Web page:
As the economy continues to make life difficult for many of us, I’m looking at stories of success in other difficult times. A couple of weeks ago, Jason and I were getting some of the planting beds ready and I had been dreaming of a wonderful, fresh spring salad. We were at the end of a pay week, trying to stretch what we had until payday arrived and of course nothing is ready quite yet in the garden, but as I was digging out dandelions it occurred to me that they are edible and since there are no chemicals on our land, they would be safe to eat. So began my research online to find the perfect recipe for a dandelion salad. I found all kinds of wonderful recipes! As a child I remember picking dandelions for my father to make wine with, so there are lots of recipes for that out there. I also discovered a French recipe for making jelly with the flowers—that one I’m going to try. I landed on a recipe with a cooked dressing that wilted the leaves a little. It was wonderful! The next night I steamed them as warm greens mixed with a small amount of mixed canned greens I had on hand—also very good. But, in my search I stumbled upon the most interesting lady on YouTube. Her name is Clara and she is in her 90’s. She has a whole series of videos in which she shares her recipes and stories of living through the Depression. Her YouTube channel is called Great Depression Cooking. She is so interesting—well worth traveling over to YouTube to meet her! Here is the link to the dandelion salad.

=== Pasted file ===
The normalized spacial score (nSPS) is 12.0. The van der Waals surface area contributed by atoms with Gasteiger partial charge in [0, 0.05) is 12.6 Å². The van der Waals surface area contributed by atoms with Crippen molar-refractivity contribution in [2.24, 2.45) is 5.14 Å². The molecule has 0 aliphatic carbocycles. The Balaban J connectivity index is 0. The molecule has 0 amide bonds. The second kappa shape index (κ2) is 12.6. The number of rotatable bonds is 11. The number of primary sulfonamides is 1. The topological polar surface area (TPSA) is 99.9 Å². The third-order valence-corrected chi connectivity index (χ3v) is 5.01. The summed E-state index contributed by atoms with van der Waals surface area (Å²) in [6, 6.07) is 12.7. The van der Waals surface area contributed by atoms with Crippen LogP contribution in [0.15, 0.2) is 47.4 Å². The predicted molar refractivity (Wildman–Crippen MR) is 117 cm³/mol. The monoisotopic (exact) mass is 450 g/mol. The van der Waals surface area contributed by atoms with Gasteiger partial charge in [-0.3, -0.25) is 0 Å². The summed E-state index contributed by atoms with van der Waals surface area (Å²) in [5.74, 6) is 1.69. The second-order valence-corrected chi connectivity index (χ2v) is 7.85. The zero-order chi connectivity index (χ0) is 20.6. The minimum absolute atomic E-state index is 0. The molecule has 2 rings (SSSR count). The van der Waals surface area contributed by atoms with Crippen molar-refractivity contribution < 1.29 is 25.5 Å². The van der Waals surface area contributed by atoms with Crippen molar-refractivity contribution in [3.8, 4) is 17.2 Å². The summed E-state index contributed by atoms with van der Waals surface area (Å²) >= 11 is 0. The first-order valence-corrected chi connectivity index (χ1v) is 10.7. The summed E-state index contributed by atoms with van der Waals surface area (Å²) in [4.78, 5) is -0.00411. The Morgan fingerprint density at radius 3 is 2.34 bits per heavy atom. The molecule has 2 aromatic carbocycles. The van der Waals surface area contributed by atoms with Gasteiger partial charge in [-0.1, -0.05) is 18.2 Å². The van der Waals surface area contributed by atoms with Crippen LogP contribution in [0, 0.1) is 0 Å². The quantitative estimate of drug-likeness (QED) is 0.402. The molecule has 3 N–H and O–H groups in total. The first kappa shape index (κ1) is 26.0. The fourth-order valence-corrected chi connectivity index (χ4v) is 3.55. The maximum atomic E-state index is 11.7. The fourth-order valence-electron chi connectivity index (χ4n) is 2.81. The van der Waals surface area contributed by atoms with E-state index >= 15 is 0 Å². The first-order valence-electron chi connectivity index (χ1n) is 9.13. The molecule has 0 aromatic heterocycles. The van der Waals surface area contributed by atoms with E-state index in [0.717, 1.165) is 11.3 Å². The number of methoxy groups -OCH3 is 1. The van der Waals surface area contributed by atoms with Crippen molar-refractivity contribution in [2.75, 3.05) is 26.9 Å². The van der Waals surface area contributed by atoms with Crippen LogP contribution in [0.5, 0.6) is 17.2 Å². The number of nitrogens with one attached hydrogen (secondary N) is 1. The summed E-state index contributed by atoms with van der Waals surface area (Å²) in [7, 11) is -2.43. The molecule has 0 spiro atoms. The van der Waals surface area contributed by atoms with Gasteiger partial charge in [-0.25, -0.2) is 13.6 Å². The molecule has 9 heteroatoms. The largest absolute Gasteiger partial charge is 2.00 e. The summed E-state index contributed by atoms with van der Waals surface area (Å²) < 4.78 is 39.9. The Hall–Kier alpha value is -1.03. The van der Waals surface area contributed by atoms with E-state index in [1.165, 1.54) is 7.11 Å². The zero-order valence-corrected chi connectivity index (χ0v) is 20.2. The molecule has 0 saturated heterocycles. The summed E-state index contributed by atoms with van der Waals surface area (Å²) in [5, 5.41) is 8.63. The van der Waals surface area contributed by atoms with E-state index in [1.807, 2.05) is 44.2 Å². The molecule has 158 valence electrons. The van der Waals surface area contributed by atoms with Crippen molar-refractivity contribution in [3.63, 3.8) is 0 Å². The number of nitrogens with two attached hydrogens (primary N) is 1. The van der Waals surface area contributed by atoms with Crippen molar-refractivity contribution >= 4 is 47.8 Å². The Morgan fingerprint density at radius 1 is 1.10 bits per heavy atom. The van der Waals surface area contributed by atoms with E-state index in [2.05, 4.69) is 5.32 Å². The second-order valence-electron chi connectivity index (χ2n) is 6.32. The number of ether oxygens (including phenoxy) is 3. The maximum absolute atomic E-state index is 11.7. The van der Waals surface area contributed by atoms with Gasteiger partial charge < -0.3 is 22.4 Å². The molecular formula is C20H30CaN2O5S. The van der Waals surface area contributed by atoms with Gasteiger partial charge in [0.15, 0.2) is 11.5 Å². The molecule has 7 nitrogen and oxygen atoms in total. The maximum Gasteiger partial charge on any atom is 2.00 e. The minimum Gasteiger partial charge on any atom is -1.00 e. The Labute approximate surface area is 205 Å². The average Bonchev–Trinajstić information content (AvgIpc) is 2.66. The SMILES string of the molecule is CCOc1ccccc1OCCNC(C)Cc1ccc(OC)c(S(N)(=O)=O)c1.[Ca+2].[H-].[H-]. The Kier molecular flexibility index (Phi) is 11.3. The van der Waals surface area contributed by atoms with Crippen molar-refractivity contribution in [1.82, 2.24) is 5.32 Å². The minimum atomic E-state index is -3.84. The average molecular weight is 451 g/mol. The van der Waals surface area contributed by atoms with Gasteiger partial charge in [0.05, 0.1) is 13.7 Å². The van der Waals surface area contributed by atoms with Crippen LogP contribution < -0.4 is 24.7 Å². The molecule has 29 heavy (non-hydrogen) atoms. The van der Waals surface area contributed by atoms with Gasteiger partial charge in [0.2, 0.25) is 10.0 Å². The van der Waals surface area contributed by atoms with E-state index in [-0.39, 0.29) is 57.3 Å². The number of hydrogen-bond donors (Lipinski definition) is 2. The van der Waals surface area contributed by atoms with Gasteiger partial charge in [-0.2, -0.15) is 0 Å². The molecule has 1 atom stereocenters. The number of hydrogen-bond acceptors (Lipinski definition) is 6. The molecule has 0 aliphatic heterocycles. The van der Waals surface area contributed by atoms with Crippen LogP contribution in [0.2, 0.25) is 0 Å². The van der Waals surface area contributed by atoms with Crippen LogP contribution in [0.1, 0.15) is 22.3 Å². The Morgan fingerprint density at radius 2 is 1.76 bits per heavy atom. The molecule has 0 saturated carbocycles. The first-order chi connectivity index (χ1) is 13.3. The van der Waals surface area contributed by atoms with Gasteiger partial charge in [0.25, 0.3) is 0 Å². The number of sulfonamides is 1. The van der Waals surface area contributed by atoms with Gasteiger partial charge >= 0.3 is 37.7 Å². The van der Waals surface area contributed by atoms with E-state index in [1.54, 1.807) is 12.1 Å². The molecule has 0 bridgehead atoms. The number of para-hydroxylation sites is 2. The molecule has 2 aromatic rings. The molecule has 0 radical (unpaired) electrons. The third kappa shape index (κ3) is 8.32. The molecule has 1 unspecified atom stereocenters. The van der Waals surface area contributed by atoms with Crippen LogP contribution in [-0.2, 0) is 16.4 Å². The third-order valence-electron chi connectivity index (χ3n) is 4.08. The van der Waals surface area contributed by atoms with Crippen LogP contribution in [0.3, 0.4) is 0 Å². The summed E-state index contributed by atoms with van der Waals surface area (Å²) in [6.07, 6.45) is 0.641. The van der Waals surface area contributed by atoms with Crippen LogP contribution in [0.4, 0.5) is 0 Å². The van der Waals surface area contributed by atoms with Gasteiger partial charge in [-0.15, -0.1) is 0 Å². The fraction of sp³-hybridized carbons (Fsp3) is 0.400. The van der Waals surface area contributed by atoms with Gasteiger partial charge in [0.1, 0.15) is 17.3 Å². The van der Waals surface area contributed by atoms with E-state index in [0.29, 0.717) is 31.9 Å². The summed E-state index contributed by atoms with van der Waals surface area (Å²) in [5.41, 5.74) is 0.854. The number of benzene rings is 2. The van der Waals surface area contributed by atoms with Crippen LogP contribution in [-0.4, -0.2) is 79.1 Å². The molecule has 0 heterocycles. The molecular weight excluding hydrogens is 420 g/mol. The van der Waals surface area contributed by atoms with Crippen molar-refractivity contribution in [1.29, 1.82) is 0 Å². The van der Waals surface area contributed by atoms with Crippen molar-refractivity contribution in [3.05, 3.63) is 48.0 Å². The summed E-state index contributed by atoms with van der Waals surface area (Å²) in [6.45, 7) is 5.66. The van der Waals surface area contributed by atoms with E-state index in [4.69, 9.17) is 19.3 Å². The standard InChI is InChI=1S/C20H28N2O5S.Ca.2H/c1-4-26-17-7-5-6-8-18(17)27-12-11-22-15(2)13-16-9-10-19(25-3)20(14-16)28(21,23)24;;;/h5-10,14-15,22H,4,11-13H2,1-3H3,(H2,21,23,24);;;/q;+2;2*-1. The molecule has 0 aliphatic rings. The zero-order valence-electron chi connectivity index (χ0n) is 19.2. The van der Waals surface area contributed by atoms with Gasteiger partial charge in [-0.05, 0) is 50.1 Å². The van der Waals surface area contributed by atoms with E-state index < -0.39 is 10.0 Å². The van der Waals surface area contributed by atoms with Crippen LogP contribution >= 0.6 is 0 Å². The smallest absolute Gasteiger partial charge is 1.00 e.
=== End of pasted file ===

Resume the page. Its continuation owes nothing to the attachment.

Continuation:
And then a story that most gardeners have heard many times. The story of the Mortgage Lifter tomato; the story has become legend and I wanted to see if there was a ‘true’ version out there somewhere. Here is what I found; an interview that was taken from a tape recording that Radiator Charlie did with his grandson—told in his own words; the closest to the true story we’ll probably ever get!
MC Byles (Radiator Charlie) without any formal training, but wanting to produce the best tomato he could, planted a German Johnson tomato and surrounded it with 10 other tomatoes—the largest and best he could find. He hand pollinated the German Johnson with the others and then saved the seeds. He did this, perfecting it for 7 years until he had a stable tomato. This tomato is low acid, flavorful and very large. MC sold those tomato seedlings for $1 each and within 6 years finished paying off his mortgage.
Food for thought, huh? I work at a garden center during the busy season, and people sometimes complain about the prices—can you imagine people paying a dollar a plant back then?!
So those are my thoughts for today—we have people like Clara to show us how to get by with what we have and people like Radiator Charlie to show us that with a little ingenuity, we can not only survive this economy, . . . we can thrive!
Happy Easter weekend!